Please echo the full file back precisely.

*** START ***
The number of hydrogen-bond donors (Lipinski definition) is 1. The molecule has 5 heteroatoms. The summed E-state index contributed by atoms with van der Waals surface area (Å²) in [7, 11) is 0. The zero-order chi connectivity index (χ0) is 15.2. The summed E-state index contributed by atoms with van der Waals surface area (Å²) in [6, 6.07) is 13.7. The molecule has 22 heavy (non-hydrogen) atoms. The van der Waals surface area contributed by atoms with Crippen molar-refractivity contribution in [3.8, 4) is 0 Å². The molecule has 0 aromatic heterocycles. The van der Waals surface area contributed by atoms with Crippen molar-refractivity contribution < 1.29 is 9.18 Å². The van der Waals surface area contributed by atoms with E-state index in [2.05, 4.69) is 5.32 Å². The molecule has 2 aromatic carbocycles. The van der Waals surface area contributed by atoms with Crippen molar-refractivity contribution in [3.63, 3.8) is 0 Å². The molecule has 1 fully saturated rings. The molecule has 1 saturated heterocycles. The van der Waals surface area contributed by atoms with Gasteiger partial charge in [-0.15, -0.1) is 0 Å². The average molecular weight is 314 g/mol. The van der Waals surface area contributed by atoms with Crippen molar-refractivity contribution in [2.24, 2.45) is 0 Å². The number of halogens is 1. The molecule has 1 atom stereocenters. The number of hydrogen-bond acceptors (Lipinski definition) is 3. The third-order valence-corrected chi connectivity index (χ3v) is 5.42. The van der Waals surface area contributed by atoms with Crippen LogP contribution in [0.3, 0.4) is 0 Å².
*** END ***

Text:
The number of hydrogen-bond donors (Lipinski definition) is 1. The molecule has 5 heteroatoms. The summed E-state index contributed by atoms with van der Waals surface area (Å²) in [7, 11) is 0. The zero-order chi connectivity index (χ0) is 15.2. The summed E-state index contributed by atoms with van der Waals surface area (Å²) in [6, 6.07) is 13.7. The molecule has 22 heavy (non-hydrogen) atoms. The van der Waals surface area contributed by atoms with Crippen molar-refractivity contribution in [3.8, 4) is 0 Å². The molecule has 0 aromatic heterocycles. The van der Waals surface area contributed by atoms with Crippen molar-refractivity contribution < 1.29 is 9.18 Å². The van der Waals surface area contributed by atoms with E-state index in [2.05, 4.69) is 5.32 Å². The molecule has 2 aromatic carbocycles. The van der Waals surface area contributed by atoms with Crippen molar-refractivity contribution in [3.63, 3.8) is 0 Å². The molecule has 1 fully saturated rings. The molecule has 1 saturated heterocycles. The van der Waals surface area contributed by atoms with Gasteiger partial charge in [-0.15, -0.1) is 0 Å². The average molecular weight is 314 g/mol. The van der Waals surface area contributed by atoms with Crippen molar-refractivity contribution in [2.24, 2.45) is 0 Å². The number of halogens is 1. The molecule has 1 atom stereocenters. The number of hydrogen-bond acceptors (Lipinski definition) is 3. The third-order valence-corrected chi connectivity index (χ3v) is 5.42. The van der Waals surface area contributed by atoms with Crippen LogP contribution in [0.3, 0.4) is 0 Å².